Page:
The tooth crowns procedure is typically performed while the patient is under local anesthesia. The dentist starts by preparing the tooth by shaping it with specialized dental tools. Once the ideal tooth shape is achieved, our team takes impressions of the teeth and sends the impressions to our dental laboratory. In addition to the impressions, we likewise send color specifications to our lab technicians so that the resulting dental crown will match the appearance of the surrounding teeth. While the patient waits for their customized crown to be made, the dentist will place a temporary crown made from acrylic, resin, or another material, in the treated area of the mouth.

Once the permanent crown arrives from the lab and is ready for placement, the patient returns to our office for a secondary appointment, during which we cement the crown into place, ensuring an optimal fit, appearance, and function of the crown. For more information about the tooth crown procedure process, please contact Lake City Dental.

How Long Do Dental Crowns Last?

Oral health and requirements for dental care can vary from patient to patient. However, when well-maintained, a dental crown has an average lifespan of approximately 15 years from the time the crown was initially placed. However, with excellent dental hygiene and oral care, both at home and in the dentist’s office, dental crowns last upwards of 25–30 years or so. For more information about the lasting power of your dental crowns and to schedule an appointment for tooth restoration using dental crowns, contact our office!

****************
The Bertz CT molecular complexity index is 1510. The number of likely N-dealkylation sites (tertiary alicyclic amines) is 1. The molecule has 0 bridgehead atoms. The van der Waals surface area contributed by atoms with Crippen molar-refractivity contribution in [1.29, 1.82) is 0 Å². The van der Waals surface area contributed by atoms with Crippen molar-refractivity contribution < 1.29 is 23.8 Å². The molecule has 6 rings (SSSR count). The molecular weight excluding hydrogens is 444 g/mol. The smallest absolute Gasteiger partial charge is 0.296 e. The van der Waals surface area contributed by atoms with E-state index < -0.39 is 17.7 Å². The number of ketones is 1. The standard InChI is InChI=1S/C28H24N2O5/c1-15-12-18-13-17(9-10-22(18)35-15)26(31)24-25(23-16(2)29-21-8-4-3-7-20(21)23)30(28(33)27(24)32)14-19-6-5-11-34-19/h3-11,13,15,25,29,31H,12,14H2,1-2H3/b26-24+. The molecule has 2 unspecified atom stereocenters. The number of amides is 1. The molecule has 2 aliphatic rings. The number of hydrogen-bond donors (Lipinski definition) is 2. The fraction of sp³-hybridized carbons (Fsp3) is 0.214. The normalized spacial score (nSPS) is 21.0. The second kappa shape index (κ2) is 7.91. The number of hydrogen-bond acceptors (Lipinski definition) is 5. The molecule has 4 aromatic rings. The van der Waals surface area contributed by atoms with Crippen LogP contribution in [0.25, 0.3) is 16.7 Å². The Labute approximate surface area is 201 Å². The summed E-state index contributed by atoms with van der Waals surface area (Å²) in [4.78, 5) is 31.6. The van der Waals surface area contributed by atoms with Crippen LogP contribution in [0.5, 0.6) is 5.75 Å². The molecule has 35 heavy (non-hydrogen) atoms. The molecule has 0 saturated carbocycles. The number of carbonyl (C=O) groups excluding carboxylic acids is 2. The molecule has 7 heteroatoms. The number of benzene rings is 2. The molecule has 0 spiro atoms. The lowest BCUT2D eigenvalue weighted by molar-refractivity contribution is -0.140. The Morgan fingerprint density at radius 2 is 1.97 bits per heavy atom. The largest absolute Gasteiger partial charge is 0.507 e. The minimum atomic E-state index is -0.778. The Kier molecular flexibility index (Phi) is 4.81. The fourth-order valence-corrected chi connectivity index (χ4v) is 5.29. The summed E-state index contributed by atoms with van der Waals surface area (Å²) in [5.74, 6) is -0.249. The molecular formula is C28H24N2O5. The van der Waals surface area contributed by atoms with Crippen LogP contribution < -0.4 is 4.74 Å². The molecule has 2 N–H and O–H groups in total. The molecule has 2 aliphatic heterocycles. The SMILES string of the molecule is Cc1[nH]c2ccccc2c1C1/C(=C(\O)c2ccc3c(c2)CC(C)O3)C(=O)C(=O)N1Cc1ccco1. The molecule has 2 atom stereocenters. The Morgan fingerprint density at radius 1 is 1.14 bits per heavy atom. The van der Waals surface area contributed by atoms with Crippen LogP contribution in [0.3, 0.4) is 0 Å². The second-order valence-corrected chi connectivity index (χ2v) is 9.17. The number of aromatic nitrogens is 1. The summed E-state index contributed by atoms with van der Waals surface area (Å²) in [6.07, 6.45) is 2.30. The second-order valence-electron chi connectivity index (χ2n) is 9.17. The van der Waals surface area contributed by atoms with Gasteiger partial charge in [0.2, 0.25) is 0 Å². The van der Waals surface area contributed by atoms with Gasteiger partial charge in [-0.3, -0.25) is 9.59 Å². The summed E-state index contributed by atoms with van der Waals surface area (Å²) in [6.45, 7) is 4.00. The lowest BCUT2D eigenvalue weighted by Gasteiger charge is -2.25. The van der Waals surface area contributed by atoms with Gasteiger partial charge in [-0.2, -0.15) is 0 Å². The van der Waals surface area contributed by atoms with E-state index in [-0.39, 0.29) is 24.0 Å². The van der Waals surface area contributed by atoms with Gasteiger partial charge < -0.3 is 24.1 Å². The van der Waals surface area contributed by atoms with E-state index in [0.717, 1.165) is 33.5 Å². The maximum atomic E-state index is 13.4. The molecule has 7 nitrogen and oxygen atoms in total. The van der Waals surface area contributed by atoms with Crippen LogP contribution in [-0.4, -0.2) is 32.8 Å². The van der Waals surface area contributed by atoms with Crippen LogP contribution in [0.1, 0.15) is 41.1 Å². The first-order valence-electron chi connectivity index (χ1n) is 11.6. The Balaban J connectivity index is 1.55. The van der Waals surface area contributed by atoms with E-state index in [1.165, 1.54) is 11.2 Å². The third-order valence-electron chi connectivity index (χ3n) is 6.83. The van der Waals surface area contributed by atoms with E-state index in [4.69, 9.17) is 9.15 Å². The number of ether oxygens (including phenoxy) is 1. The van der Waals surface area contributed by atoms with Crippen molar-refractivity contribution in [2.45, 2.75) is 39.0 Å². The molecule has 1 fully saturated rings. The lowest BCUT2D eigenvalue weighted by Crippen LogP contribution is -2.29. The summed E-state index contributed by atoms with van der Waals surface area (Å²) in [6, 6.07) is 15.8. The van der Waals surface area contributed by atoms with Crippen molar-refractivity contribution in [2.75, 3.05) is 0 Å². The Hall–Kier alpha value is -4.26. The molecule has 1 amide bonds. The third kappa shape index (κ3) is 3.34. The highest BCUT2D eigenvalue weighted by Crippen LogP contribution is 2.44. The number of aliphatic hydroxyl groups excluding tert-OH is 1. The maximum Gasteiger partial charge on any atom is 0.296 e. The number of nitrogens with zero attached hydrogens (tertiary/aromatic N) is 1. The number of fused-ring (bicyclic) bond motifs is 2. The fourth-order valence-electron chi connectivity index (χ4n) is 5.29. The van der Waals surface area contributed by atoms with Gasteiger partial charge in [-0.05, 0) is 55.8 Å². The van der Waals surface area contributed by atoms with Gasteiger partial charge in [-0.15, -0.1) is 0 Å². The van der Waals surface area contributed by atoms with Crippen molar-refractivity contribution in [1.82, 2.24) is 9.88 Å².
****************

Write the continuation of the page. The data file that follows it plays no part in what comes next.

How To Care For Dental Crowns

Your mouth is a complex environment, and with the addition of a dental crown, there are several different factors that can affect the longevity of your crown. The longevity of a dental crown can be dependent on your daily oral hygiene habits and the day-to-day wear and tear the dental crown is subjected to over time, among other factors. To help extend the lifespan of your dental crown, you can do the following. Visit your dentist in Lake City at Lake City Dental for high-quality dental care for full-mouth oral and dental restoration services!

  • Do not clench or grind your teeth
  • Wear a dentist-provided night guard while sleeping
  • Practice proper oral and dental hygiene each day
  • Brush your teeth twice each day and floss at least once a day
  • Do not chew ice or bite down on hard candy or hard foods
  • Do not bite your fingernails or use your teeth to open anything
  • Attend regular professional dental cleaning and checkup appointments